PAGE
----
Rats were given bilateral lesions of the motor cortex on the day of birth (P1), tenth day of life (P10), or in adulthood. They were trained on several motor tasks (skilled forelimb reaching, beam traversing, tongue extension), general motor activity, and a test of spatial learning (Morris water task). Although all lesion groups were impaired at skilled reaching, the P10 group was less impaired than either of the other two lesion groups. Furthermore, on the other motor tests the P10 group did not differ from controls whereas both P1 and adult groups were impaired. Only the P1 lesion group was impaired at the acquisition of the Morris water task. Anatomical analyses revealed that the P1 and P10 rats had smaller brains than the other two groups as well as having a generalized decrease in cortical thickness. Dendritic analysis of layer III pyramidal cells in the parietal cortex revealed a decrease in apical arbor in the lesion groups and an increase in the basilar arbor of the P1 and adult lesion animals. The P1 and adult operated groups showed an increase in spine density in the basilar dendrites of layer V pyramidal cells. Finally, analysis of the pattern of corticospinal projections revealed that the P1 animals had a markedly wider field of corticospinal projection neurons than any of the other groups. The widespread anatomical changes in all lesion groups versus the relatively better behavioral recovery after P10 lesions suggests that day 10 represents an optimal period for adapting to brain damage and subsequent brain reorganization.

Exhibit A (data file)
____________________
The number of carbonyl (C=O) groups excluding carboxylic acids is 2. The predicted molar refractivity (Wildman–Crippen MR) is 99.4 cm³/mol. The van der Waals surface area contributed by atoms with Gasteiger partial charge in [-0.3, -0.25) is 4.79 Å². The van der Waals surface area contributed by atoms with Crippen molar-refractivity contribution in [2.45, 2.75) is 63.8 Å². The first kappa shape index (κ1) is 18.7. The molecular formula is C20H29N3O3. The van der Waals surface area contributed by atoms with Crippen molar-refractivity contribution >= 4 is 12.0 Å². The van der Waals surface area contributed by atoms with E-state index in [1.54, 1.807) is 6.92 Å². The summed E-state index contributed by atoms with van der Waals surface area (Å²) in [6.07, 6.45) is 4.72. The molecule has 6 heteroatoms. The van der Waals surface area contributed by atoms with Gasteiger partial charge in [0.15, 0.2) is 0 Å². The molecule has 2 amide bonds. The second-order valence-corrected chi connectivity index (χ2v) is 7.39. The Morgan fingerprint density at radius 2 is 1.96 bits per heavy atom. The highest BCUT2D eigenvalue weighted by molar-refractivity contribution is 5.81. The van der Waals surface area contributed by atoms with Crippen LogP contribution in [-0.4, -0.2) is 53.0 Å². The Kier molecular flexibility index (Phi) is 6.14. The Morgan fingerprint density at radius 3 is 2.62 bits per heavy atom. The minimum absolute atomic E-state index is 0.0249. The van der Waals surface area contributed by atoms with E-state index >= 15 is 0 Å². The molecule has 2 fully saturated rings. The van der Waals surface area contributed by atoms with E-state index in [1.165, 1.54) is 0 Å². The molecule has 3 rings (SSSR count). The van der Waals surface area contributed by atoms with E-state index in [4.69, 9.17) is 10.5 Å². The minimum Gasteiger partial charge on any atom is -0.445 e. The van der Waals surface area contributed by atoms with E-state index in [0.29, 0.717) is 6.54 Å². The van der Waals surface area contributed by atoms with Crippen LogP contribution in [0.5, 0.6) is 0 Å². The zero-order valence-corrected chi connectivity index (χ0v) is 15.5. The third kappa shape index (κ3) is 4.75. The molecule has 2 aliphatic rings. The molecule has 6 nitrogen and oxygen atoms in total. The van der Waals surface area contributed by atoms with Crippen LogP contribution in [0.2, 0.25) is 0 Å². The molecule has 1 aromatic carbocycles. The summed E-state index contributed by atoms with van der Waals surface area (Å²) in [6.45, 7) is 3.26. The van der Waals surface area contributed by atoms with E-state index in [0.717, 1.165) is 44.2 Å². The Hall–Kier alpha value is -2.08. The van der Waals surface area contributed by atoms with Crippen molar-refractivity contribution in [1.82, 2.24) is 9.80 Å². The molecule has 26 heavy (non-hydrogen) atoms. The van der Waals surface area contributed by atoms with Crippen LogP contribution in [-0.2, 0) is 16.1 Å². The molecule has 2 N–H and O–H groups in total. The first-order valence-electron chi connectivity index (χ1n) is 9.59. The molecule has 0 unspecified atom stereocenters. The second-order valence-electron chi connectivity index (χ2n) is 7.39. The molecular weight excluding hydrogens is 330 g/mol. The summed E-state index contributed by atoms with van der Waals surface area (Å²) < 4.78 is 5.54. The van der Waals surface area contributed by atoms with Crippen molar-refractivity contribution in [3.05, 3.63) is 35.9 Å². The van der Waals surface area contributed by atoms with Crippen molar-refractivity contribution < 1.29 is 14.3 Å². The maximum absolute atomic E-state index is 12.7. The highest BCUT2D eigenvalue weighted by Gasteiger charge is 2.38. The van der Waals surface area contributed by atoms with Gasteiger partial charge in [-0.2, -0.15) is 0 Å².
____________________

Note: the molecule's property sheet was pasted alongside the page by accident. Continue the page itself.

"The long-standing Kennard Principle states that lesions in infancy are associated with more complete recovery than in adults (Dennis, 2010). More recent work, however , has found that a subset of early insults may be especially devastating (Kolb et al., 2000) because, in addition to the injury, there is a longer-term derailment of developmental programs, due in part to the consequence of critical-period plasticity. Additional work is required to fully elucidate time windows and factors that balance the potential for increased recovery with the increased vulnerability of the immature brain (Anderson et al., 2011). "
[Show abstract][Hide abstract] ABSTRACT: Much progress has been made in understanding how behavioral experience and neural activity can modify the structure and function of neural circuits during development and in the adult brain. Studies of physiological and molecular mechanisms underlying activity-dependent plasticity in animal models have suggested potential therapeutic approaches for a wide range of brain disorders in humans. Physiological and electrical stimulations as well as plasticity-modifying molecular agents may facilitate functional recovery by selectively enhancing existing neural circuits or promoting the formation of new functional circuits. Here, we review the advances in basic studies of neural plasticity mechanisms in developing and adult nervous systems and current clinical treatments that harness neural plasticity, and we offer perspectives on future development of plasticity-based therapy.
"Kolb and colleagues describe qualitatively different changes in distribution of synapses in young and old animals housed in complex environments and those provided with tactile stimulation, with these morphological responses paralleled by behavioural enhancement (Kolb and Gibb, 2001). Benefits were more robust for animals injured earlier (which were more severely impaired) than those injured later (which had better spontaneous recovery) (Kolb et al., 2000a). Timing of environmental manipulation post-injury is critical, with little impact acutely, but better recovery associated with exposure to an enriched environment after the acute recovery period (Giza et al., 2005). "